Don’t pin your hopes on one
narrow pipe to publication.
It’s been too long, readers, since I wrote about the mechanics and realities of getting published. The reason is that my own publishing trail is temporarily at a standstill, as I work on my longer project. But I’ve been thinking about what we all should be doing, and I’m reminded of a quotation from legendary science fiction writer Isaac Asimov. Asimov said:
“You must keep sending work out; you must never let a manuscript do nothing but eat its head off in a drawer. You send that work out again and again, while you’re working on another one. If you have talent, you will receive some measure of success – but only if you persist.”
This is a great quotation for writers to remember, because we can easily enter periods of frustration or distraction, in which we get discouraged and stop sending work out. The real difference between talented successful people and talented unsuccessful people is perseverance! So our publishing goals depend on keeping something in the pipeline.
Consider the best-case timeline.
Stop for a moment and remember what the timeline of even your best-case scenario is. Today, you finish a story and send it off to your first-choice magazine. If it’s good, it’s getting in print by next issue, right? So, so wrong. I’ve worked at several different presitigous literary magazines, and I can tell you that whether it is email or snail mail, the backlog in a typical slush pile at a magazine can range between three and six months. That means that today, an editor is only just now opening the envelopes that were sent six months ago! So six months from now, an editor opens your story and likes it. He or she passes it on to another editor for another read. Now it’s getting published, right? Wrong again. It might cycle around the office for another month or two, getting everyone’s approval. Then it’s time to find the right issue to put it in. Typically the next two or three issues are already planned and stuffed; there’s no room for you. So even if you receive a happy acceptance note after six months, you may wait another six to nine months (or longer!) before you see your name in print.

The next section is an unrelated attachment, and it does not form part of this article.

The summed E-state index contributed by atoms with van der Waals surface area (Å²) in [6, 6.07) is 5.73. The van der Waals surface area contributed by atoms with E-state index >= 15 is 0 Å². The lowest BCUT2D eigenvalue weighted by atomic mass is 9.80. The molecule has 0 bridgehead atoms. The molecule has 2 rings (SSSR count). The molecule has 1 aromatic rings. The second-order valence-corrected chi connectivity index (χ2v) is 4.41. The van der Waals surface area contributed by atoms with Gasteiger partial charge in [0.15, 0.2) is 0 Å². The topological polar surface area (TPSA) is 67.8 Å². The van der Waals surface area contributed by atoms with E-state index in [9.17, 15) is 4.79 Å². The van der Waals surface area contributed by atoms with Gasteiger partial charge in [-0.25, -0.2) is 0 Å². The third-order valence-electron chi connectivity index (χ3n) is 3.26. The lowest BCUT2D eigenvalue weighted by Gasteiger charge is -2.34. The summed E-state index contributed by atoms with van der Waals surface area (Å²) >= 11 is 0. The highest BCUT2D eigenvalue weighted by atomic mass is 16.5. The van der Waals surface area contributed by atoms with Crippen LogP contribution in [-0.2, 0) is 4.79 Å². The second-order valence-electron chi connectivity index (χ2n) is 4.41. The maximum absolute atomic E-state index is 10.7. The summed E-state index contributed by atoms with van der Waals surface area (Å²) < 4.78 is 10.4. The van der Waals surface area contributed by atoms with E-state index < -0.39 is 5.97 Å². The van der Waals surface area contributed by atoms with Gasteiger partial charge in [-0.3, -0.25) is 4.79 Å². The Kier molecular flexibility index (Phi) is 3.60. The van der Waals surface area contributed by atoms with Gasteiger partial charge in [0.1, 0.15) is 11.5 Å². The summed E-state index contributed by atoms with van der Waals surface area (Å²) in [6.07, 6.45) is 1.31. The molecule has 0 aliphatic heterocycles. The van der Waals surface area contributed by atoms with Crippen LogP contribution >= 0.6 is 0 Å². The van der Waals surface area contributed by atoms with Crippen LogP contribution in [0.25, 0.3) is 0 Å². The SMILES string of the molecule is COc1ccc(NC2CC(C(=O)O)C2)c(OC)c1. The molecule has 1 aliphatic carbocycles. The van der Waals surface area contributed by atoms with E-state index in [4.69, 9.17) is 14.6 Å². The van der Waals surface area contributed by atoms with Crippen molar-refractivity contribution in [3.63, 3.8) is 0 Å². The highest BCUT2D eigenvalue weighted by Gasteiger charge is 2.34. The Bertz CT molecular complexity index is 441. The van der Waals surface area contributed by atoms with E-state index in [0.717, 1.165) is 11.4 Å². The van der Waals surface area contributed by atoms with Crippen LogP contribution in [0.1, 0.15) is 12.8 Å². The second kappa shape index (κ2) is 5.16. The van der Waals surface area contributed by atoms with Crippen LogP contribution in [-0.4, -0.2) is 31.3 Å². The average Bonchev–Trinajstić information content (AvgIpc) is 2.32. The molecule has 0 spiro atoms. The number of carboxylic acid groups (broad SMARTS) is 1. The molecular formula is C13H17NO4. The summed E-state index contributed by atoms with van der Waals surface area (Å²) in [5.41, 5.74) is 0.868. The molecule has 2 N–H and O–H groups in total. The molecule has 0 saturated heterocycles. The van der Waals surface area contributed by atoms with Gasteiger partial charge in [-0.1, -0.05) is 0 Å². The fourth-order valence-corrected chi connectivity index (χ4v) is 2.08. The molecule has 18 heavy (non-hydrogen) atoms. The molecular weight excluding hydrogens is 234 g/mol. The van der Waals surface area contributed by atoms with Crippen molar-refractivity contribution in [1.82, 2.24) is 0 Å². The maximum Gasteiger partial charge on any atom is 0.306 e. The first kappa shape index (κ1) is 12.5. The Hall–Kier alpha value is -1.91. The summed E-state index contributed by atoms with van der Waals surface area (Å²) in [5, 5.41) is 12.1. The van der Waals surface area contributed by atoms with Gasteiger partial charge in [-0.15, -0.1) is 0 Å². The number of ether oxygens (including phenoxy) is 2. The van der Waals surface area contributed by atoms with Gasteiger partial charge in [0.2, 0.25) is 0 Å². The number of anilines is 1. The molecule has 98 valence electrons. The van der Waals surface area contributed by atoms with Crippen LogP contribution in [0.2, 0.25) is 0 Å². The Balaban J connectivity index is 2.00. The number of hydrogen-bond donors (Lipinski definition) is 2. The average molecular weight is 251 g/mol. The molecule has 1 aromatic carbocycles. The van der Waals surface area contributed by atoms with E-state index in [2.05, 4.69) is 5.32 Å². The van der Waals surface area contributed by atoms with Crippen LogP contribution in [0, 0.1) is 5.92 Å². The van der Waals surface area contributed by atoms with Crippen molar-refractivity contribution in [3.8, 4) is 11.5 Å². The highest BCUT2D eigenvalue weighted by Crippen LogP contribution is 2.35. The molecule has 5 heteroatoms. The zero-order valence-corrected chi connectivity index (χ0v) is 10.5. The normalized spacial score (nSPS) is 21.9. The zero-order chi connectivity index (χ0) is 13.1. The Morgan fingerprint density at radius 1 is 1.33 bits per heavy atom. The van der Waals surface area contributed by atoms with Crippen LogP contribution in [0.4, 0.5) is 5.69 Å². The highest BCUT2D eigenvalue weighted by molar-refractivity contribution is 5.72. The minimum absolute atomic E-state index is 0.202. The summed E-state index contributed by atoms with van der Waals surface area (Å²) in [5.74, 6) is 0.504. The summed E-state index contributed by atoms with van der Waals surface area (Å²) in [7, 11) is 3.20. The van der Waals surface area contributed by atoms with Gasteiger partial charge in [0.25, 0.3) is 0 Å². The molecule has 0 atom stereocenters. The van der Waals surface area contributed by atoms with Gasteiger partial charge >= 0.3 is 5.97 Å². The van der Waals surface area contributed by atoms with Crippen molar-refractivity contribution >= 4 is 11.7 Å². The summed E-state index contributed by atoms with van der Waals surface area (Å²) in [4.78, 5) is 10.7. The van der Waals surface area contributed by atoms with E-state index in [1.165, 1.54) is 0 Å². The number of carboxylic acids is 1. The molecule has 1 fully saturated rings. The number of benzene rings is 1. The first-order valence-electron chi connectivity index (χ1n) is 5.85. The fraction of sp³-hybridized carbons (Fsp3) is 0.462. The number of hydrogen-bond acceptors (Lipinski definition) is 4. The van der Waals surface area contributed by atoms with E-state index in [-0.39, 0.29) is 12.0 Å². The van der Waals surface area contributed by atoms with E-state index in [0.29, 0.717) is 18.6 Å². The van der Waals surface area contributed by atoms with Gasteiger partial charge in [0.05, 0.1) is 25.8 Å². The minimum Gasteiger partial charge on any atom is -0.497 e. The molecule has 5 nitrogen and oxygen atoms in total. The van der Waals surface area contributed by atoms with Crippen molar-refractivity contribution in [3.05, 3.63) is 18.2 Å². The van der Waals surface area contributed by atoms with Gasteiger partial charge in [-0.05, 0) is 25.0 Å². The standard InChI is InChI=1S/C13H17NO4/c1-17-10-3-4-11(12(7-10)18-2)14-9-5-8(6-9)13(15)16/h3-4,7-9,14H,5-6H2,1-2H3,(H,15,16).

Now take a moment and consider that. Do you really want to wait six months, only to get a rejection? It’s important to keep stories going out so that you’re not left waiting for just one response for months. At any one time, if you receive a rejection in the mail, you should be able to say to yourself, “That’s all right — I’m still waiting to hear from magazine A, B, and C about my other stories.”
After the jump: how to keep stories going out.
How to keep those stories in the pipeline.
The important part of keeping stories going out of you is not to put all your eggs in one basket. One story might be rejected a great deal, even if you think it is good; so push yourself and write five good stories instead. If you call yourself a writer, then just one story isn’t in you; you’ve got other stories to tell. So while you are in the process of writing one story, consider using other days of the week to polish and edit other stories. Sometimes editing past work can be a great relief from the pressure of writing. Designate one day a week to be “editing day.” Then designate another day every few weeks to be “mailing day.” Polish up your stories for that big day. Take the deadline seriously. Make sure you have the right names on the addresses. Dot your i’s and cross your t’s. And just keep them coming.